Design Assist vs. Delegated Design–Industry experts release recommended guidance
Over the past few years, the American Institute of Architects (AIA) and the American Institute of Steel Construction (AISC) have worked together to study design collaboration techniques commonly used in the construction industry. As a result of this joint effort, the AIA and AISC have published a paper titled “Design Collaboration on Construction Projects: Delegated Design, Design Assist, and Informal Involvement—what does it all mean?”
Along the way, the AIA and AISC discovered that the terms “design assist” and “delegated design,” while commonly used in the industry, may mean different things to different people. These differences often result in differing expectations amongst the project participants. Thus, the AIA and AISC set their goal for the paper: to describe the roles and responsibilities of project participants in these design collaboration scenarios and offer definitions and guidelines that design professionals and the construction industry can adopt for their use.
“It's all about clear and consistent expectations,” says Babette Freund, Executive Vice President of Dave Steel Company, Inc. “This document will help everyone understand and distinguish informal involvement, design assist involvement, and delegation of design work.”
This jointly authored paper will come in two parts. Part 1 focuses generally on three collaborative techniques: informal involvement, design assist, and delegated design. Part 2, to be published at a later date, will address design assist as it relates to fabricated structural steel. Dr. Charles Carter, President of AISC, expressed his excitement for the paper and for things to come in the second part. “We are so pleased to have had the opportunity to work with AIA in the development of this document—and look forward to continuing that collaboration on Part 2.”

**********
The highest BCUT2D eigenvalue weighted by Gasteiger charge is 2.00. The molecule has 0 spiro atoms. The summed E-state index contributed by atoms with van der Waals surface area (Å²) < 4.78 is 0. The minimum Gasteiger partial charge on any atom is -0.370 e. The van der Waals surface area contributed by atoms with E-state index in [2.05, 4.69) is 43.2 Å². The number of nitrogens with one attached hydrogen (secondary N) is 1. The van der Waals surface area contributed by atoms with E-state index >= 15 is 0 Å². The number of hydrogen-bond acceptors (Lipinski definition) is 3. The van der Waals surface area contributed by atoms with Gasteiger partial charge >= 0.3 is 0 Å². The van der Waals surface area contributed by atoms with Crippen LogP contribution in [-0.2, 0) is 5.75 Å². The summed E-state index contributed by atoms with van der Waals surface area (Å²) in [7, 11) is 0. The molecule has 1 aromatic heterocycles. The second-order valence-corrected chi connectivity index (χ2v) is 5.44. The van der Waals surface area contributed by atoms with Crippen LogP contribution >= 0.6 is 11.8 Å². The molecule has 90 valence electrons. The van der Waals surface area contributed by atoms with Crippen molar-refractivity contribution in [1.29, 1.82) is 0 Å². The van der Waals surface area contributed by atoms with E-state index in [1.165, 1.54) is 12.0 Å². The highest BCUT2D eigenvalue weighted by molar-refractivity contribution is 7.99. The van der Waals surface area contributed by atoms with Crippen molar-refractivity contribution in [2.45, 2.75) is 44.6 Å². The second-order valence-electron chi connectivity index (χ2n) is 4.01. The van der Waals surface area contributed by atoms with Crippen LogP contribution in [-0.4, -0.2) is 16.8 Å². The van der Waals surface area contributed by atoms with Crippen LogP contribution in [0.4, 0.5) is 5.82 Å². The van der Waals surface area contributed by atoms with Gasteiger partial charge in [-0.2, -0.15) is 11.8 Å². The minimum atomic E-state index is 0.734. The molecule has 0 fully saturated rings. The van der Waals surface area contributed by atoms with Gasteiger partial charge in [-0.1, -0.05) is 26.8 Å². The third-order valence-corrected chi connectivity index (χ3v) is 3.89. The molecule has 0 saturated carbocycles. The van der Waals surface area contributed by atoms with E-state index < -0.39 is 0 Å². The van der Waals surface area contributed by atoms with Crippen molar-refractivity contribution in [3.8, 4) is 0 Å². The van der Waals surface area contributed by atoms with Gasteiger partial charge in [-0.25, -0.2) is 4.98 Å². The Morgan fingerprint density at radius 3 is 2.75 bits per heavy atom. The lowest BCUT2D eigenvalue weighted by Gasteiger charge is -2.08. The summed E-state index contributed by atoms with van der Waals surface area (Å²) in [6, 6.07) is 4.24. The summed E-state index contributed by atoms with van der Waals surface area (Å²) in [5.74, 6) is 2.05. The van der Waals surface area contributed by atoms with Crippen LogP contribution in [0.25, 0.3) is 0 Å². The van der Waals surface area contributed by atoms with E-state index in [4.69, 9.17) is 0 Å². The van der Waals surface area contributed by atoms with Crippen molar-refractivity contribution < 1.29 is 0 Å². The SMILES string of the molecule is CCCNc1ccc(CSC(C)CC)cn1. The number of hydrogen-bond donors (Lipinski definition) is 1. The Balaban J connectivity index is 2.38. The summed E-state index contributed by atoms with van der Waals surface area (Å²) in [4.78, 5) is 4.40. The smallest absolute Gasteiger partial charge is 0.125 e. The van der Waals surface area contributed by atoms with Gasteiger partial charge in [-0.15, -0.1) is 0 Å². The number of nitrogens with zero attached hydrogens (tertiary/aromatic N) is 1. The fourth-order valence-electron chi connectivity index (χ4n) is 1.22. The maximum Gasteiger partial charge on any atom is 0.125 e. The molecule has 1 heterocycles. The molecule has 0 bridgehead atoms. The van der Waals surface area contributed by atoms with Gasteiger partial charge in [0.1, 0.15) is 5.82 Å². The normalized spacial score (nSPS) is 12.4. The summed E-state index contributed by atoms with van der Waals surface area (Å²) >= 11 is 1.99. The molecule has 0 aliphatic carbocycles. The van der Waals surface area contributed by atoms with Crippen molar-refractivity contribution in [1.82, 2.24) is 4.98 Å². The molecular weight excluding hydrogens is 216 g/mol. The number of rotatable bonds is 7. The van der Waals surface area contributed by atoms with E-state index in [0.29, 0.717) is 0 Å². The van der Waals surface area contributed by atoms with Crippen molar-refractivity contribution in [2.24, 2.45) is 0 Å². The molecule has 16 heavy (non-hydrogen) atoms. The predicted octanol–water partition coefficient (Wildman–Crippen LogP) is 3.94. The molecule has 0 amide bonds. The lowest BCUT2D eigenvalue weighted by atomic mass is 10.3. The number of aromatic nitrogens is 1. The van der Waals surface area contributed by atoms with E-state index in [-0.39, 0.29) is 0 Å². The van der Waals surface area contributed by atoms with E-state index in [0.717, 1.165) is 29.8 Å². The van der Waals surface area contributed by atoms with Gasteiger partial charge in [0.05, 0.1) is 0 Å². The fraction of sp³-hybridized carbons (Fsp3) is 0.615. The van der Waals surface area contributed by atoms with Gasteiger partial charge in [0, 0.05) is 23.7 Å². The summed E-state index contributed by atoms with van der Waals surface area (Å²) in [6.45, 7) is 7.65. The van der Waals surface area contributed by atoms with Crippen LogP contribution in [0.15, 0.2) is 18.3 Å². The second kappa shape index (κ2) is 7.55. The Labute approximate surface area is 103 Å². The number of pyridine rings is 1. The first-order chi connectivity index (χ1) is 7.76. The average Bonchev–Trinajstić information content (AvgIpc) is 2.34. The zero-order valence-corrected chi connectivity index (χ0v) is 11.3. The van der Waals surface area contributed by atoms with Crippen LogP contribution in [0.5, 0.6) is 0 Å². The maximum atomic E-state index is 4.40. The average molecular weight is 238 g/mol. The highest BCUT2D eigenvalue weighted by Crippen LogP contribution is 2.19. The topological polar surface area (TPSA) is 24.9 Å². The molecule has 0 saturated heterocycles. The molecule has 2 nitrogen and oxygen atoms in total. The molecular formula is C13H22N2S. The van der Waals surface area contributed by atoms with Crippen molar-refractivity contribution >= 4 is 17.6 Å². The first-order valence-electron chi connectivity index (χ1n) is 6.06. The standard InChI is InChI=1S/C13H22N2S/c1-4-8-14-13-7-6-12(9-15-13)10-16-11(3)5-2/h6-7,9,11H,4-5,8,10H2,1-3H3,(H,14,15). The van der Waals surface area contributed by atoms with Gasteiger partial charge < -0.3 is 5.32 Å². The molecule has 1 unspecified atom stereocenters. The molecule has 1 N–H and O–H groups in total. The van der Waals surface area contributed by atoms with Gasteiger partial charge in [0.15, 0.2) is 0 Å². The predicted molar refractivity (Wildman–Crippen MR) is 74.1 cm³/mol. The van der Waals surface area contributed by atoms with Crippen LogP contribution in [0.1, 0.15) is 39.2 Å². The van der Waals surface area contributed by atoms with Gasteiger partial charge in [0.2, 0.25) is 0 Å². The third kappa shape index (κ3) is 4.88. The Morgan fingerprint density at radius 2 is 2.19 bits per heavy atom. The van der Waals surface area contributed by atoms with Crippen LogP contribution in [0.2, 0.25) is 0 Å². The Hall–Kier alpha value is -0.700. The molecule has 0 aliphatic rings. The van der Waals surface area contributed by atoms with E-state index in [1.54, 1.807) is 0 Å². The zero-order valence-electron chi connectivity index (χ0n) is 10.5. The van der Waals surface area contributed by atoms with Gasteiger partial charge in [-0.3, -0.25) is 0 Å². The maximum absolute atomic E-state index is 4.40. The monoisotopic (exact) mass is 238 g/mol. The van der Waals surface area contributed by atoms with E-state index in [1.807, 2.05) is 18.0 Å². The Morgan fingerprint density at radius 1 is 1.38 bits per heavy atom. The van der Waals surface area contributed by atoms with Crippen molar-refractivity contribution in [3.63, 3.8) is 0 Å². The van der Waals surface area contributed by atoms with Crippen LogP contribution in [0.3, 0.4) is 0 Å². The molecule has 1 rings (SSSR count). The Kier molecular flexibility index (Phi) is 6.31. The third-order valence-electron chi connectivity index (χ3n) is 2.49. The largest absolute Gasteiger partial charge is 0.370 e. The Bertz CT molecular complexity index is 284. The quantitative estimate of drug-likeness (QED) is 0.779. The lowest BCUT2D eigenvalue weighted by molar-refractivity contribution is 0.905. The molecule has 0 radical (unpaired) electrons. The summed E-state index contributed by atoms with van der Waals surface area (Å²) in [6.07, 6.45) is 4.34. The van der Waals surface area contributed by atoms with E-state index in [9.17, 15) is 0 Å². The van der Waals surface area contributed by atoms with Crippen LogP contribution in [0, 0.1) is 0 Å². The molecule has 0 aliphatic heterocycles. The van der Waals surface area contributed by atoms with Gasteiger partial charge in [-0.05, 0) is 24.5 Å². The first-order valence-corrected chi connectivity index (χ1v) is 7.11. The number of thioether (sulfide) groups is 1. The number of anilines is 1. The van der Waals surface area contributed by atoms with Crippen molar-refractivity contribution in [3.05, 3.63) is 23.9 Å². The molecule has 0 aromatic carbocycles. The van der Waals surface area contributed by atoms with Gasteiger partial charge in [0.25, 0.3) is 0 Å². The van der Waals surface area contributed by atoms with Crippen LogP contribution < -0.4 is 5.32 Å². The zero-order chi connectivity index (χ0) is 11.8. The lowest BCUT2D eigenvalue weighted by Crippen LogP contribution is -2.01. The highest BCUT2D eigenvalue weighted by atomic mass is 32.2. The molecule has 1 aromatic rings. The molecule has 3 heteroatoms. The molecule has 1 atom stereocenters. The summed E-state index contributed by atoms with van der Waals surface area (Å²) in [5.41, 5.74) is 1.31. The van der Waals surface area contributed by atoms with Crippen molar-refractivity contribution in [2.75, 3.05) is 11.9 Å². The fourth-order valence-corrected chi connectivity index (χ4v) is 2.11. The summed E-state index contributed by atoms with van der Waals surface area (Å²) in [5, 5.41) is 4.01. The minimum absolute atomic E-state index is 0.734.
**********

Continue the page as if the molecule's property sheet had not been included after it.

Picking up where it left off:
Ken Cobleigh, Managing Director of AIA Contract Documents, believes this paper will provide important guidance about design collaboration on construction projects, particularly given that it was created as part of a collaborative effort. “When you work with others to create anything—be it a paper like this or the design of a building—you get the benefit of shared expertise. We certainly learned a great deal from the representatives of AISC about these issues, and we hope the entire industry can benefit from the results of our collective work.”
Part 1 of this paper was written with significant contributions from the AIA Documents Committee, AIA Risk Management Committee, and the AISC’s Committee on the Code of Standard Practice. For inquiries about the AISC’s work and The Code of Standard Practice, contact firstname.lastname@example.org or 866.ask.aisc. For more information about the AIA Risk Management Committee and AIA Contract Documents Committee, visit aia.org/risk-management and aiacontracts.org/committee.